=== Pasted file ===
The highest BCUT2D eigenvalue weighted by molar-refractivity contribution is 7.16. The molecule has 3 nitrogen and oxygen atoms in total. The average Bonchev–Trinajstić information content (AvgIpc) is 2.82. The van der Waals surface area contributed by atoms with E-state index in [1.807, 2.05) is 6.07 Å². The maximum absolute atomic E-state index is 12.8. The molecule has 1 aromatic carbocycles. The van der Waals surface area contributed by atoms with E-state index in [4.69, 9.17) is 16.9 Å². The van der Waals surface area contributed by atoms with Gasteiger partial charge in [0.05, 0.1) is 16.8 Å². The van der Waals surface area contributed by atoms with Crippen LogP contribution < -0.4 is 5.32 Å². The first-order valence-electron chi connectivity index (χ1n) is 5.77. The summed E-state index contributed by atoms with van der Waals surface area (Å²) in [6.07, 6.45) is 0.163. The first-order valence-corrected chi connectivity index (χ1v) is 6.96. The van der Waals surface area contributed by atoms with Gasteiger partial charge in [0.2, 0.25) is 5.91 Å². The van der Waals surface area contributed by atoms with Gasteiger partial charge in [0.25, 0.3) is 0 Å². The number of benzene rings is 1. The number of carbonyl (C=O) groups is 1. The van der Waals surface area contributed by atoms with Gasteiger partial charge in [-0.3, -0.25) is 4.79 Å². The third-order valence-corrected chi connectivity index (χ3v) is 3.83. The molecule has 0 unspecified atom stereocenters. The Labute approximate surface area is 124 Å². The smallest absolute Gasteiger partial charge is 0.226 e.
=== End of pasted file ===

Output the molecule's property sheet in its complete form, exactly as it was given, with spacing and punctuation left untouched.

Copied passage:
The highest BCUT2D eigenvalue weighted by molar-refractivity contribution is 7.16. The molecule has 3 nitrogen and oxygen atoms in total. The average Bonchev–Trinajstić information content (AvgIpc) is 2.82. The van der Waals surface area contributed by atoms with E-state index in [1.807, 2.05) is 6.07 Å². The maximum absolute atomic E-state index is 12.8. The molecule has 1 aromatic carbocycles. The van der Waals surface area contributed by atoms with E-state index in [4.69, 9.17) is 16.9 Å². The van der Waals surface area contributed by atoms with Gasteiger partial charge in [0.05, 0.1) is 16.8 Å². The van der Waals surface area contributed by atoms with Crippen LogP contribution < -0.4 is 5.32 Å². The first-order valence-electron chi connectivity index (χ1n) is 5.77. The summed E-state index contributed by atoms with van der Waals surface area (Å²) in [6.07, 6.45) is 0.163. The first-order valence-corrected chi connectivity index (χ1v) is 6.96. The van der Waals surface area contributed by atoms with Gasteiger partial charge in [0.2, 0.25) is 5.91 Å². The van der Waals surface area contributed by atoms with Gasteiger partial charge in [0.25, 0.3) is 0 Å². The number of benzene rings is 1. The number of carbonyl (C=O) groups is 1. The van der Waals surface area contributed by atoms with Gasteiger partial charge in [-0.3, -0.25) is 4.79 Å². The third-order valence-corrected chi connectivity index (χ3v) is 3.83. The molecule has 0 unspecified atom stereocenters. The Labute approximate surface area is 124 Å². The smallest absolute Gasteiger partial charge is 0.226 e.